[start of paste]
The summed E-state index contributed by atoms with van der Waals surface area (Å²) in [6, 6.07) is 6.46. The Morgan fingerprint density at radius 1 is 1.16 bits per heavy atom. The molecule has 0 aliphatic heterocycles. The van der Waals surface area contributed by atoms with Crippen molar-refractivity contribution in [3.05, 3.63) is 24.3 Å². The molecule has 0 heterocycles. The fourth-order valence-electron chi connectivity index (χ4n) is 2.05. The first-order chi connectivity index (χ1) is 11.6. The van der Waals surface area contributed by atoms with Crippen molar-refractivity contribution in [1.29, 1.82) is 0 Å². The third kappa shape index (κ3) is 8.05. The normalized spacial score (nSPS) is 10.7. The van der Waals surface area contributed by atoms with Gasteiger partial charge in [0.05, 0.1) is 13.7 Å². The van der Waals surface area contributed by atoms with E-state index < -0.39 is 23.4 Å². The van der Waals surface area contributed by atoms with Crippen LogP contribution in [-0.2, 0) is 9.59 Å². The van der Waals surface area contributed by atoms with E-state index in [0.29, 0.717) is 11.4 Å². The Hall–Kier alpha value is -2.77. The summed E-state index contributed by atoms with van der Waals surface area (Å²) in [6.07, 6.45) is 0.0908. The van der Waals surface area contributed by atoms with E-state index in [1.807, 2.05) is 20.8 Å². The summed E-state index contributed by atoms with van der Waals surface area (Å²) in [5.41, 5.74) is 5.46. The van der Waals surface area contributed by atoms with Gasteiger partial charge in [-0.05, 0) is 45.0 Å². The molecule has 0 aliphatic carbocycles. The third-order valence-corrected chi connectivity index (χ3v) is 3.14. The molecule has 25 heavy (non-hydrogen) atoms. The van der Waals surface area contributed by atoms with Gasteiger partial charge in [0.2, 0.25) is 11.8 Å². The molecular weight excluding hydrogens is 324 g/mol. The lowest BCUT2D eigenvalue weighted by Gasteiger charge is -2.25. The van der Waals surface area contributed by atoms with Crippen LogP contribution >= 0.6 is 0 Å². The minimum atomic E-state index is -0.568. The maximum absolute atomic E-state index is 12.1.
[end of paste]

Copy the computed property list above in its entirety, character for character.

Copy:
The summed E-state index contributed by atoms with van der Waals surface area (Å²) in [6, 6.07) is 6.46. The Morgan fingerprint density at radius 1 is 1.16 bits per heavy atom. The molecule has 0 aliphatic heterocycles. The van der Waals surface area contributed by atoms with Crippen molar-refractivity contribution in [3.05, 3.63) is 24.3 Å². The molecule has 0 heterocycles. The fourth-order valence-electron chi connectivity index (χ4n) is 2.05. The first-order chi connectivity index (χ1) is 11.6. The van der Waals surface area contributed by atoms with Crippen molar-refractivity contribution in [1.29, 1.82) is 0 Å². The third kappa shape index (κ3) is 8.05. The normalized spacial score (nSPS) is 10.7. The van der Waals surface area contributed by atoms with Gasteiger partial charge in [0.05, 0.1) is 13.7 Å². The van der Waals surface area contributed by atoms with E-state index < -0.39 is 23.4 Å². The van der Waals surface area contributed by atoms with Crippen LogP contribution in [-0.2, 0) is 9.59 Å². The van der Waals surface area contributed by atoms with E-state index in [0.29, 0.717) is 11.4 Å². The Hall–Kier alpha value is -2.77. The summed E-state index contributed by atoms with van der Waals surface area (Å²) in [6.07, 6.45) is 0.0908. The van der Waals surface area contributed by atoms with E-state index in [1.807, 2.05) is 20.8 Å². The summed E-state index contributed by atoms with van der Waals surface area (Å²) in [5.41, 5.74) is 5.46. The van der Waals surface area contributed by atoms with Gasteiger partial charge in [-0.05, 0) is 45.0 Å². The molecule has 0 aliphatic carbocycles. The third-order valence-corrected chi connectivity index (χ3v) is 3.14. The molecule has 25 heavy (non-hydrogen) atoms. The van der Waals surface area contributed by atoms with Gasteiger partial charge in [0.2, 0.25) is 11.8 Å². The molecular weight excluding hydrogens is 324 g/mol. The lowest BCUT2D eigenvalue weighted by Gasteiger charge is -2.25. The van der Waals surface area contributed by atoms with Crippen LogP contribution >= 0.6 is 0 Å². The minimum atomic E-state index is -0.568. The maximum absolute atomic E-state index is 12.1.